He would also pop up in documentaries about Video Nasties – most notably Jake West and Marc Morris’ pair of films that remain the essential document on the subject – and it’s clear when you see him in these films that the passion and anger about the whole scandal had not left him. Barker, perhaps more than anyone else who defended the Video Nasties, was demonised and attacked, and it clearly had a bruising effect. While some of us had similarly traumatic encounters with the law as a result of movie collecting and censorship and the few film critics who dared to suggest that the films might not all be worthless trash were immediately attacked by their peers, Barker seems to have been particularly singled out for criticism, a result perhaps of not only writing a book on the subject but also being an egghead academic in a world where Mary Whitehouse ‘common sense’ (which was, in fact, neither common nor sensible) was all that was needed to condemn huge numbers of fascinating, challenging movies to the ovens. He still seemed justifiably angry in these films and very aware that this sort of thing could easily happen again – as, indeed, it had in the 1990s and is today with online censorship and Far Right and RadFem-driven moral panics. The Video Nasties panic might now only ever be written about as a bit of comical nostalgia by the mainstream press, but it set the template for every panic that followed and its effects are still felt today. Let’s not forget that some of the films banned in the early 1980s have been rejected by the BBFC in the last couple of years. His books remain valid warnings from history and his sensible research and impassioned arguments will be missed.
Martin Barker – 20 April 1946 – 8th September 2022
VIDEO NASTIES – THE DEFINITIVE GUIDE (UK)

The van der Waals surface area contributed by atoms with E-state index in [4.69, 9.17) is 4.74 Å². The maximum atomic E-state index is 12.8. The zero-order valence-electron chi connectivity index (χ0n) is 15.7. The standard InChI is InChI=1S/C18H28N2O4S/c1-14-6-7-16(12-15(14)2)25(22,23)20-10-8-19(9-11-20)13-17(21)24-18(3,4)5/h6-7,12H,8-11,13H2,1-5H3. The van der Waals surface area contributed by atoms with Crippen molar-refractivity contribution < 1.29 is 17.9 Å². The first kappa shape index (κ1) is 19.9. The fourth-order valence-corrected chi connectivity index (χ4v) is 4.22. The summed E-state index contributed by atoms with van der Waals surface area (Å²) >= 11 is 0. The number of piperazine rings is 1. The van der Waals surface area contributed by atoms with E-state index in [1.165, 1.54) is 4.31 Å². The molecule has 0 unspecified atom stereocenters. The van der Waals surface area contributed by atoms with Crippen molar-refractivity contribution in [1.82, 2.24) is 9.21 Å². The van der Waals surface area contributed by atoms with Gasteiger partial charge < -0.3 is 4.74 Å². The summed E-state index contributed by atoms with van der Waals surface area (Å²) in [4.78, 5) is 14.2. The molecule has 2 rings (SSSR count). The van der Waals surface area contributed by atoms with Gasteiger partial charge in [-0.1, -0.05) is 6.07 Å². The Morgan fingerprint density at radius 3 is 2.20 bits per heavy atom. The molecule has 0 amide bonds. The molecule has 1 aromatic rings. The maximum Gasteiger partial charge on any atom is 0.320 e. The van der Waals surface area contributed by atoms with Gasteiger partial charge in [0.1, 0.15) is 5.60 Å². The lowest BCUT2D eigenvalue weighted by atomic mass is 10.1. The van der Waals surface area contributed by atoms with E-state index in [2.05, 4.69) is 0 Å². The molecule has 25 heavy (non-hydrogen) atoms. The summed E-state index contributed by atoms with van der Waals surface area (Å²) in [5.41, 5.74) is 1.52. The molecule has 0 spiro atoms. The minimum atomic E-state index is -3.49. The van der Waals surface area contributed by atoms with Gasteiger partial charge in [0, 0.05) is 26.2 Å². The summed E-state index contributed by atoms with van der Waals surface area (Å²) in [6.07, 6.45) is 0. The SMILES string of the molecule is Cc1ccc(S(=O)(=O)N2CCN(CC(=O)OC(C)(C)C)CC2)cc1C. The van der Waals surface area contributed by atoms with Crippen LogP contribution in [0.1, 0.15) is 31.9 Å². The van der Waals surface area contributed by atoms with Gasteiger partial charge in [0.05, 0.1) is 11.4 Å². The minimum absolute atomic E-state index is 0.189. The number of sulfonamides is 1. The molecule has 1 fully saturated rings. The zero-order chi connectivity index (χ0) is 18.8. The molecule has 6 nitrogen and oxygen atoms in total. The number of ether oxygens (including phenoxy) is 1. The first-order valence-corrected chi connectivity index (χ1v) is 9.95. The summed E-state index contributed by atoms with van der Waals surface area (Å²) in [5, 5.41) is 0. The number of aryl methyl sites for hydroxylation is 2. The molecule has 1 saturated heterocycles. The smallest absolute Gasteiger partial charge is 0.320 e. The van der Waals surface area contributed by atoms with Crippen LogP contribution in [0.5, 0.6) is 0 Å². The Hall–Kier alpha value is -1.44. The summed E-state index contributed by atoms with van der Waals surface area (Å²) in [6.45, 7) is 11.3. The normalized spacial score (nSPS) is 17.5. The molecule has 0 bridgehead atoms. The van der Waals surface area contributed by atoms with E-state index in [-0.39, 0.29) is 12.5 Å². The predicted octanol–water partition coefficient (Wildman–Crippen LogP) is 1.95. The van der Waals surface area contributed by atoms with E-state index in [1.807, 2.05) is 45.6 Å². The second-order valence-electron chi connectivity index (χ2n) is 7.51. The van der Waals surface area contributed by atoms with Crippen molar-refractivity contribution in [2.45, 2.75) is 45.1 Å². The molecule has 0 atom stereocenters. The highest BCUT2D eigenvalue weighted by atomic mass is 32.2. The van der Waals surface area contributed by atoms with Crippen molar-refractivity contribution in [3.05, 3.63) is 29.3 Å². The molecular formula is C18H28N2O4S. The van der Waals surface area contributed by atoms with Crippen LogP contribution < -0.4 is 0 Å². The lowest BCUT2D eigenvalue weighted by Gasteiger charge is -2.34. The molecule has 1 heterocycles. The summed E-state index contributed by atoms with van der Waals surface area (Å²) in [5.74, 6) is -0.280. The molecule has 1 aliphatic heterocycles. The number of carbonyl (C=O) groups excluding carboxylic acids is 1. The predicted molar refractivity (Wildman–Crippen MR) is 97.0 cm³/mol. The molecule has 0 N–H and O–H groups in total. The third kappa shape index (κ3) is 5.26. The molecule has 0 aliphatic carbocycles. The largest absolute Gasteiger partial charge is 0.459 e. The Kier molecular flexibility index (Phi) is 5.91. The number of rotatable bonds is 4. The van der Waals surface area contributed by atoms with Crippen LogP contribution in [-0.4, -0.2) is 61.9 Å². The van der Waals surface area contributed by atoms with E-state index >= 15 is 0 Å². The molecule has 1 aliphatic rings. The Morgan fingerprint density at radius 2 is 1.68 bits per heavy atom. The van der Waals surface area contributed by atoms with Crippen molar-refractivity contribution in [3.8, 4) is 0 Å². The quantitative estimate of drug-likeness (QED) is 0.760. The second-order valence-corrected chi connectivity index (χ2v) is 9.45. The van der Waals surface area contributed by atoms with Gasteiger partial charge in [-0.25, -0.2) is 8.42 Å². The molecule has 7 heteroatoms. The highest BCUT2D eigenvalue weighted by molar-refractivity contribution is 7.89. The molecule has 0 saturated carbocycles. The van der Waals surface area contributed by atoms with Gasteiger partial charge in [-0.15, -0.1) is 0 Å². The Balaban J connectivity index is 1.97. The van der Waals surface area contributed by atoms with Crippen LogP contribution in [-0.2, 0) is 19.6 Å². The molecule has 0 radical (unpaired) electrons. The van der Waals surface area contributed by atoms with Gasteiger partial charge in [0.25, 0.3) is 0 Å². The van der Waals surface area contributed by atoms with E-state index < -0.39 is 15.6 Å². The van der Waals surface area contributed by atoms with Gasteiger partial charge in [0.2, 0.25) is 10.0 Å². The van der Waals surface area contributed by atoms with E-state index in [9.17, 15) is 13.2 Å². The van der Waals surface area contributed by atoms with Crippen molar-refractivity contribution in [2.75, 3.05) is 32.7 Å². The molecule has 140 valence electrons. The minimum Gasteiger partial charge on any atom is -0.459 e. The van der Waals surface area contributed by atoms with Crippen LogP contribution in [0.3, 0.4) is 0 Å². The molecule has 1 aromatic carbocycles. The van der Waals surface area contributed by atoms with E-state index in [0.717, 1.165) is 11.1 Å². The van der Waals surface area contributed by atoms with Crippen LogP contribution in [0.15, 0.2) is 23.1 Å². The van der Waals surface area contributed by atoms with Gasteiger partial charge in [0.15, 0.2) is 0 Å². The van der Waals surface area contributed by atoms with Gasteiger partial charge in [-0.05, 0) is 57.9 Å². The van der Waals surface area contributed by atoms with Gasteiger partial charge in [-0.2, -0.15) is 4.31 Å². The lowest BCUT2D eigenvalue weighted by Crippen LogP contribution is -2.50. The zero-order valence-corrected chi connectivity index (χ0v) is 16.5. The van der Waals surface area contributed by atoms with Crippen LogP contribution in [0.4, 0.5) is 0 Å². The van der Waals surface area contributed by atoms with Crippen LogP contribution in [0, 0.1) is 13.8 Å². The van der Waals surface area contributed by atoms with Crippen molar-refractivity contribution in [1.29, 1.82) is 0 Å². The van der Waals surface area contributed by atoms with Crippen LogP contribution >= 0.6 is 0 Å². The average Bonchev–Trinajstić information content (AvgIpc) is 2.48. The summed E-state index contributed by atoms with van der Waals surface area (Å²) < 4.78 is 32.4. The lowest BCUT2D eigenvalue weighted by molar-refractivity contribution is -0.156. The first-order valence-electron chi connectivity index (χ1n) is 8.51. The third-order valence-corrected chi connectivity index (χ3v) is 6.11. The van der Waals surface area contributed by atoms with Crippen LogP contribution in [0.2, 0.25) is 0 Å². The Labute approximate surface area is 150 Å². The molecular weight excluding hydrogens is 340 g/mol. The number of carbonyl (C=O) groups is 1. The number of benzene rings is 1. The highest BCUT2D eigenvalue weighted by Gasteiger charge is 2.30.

CANNIBAL ERROR: ANTI-FILM PROPAGANDA AND THE ‘VIDEO NASTIES’ PANIC OF THE 1980s (UK)
A HAUNT OF FEARS: THE STRANGE HISTORY OF THE BRITISH HORROR COMICS CAMPAIGN (UK)
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Barker’s appearance on the TV ‘debate’ show conjures images of a lone voice of sanity amid a Heironymous Bosch-like hellscape. (Graham Bright claims, not once, but twice that nasties affect dogs. Salem ’84!). Of course it’s all a great laugh to all now. Where was Sight & Sound then, I ask. Not only was Barker to be held in reverence, I have him to thank for my first exposure to EC Comics (for which my gratitude is unending) seen in an older brother’s back issue of Warrior, and courtesy of the now endangered species that is the public library, I got to read the Video Nasties book. Herein I became acquainted, through written descriptions, since the tapes where by then suppressed, with I Spit On Your Grave, Faces Of Death, and Cannibal Holocaust … the latter really piqued my interest – in a light bulb moment, I remember thinking ‘hey! This actually sounds Good!’ as I read the synopsis. Glorious, magical days. Myself and a sibling craved the Action book on publication, the comic was before our time but the stuff of legend, but it was out of our budget – wish I’d scoured the remainder shops more intently – certainly, the only copy to reach Ashton-under-Lyne retained full price … One of the EC panels reproduced was the unforgettable finale of Jack Davis’ ‘Night Game’ (think it’s called – I’m sure you know the one I mean), which is surely one the most indelible horror images of whenever. Actually a weak story, it actually works better as a single isolated panel with little or no explication (I was disappointed when I caught up with the complete tale years later. I think Davis came up with the image first, then knocked up a formulaic yarn around it). Anyway, important and brave work from Mr. Barker, and if it means anything coming from an anonymous internet commentator writing something no one will probably ever read, my thoughts go out to his family.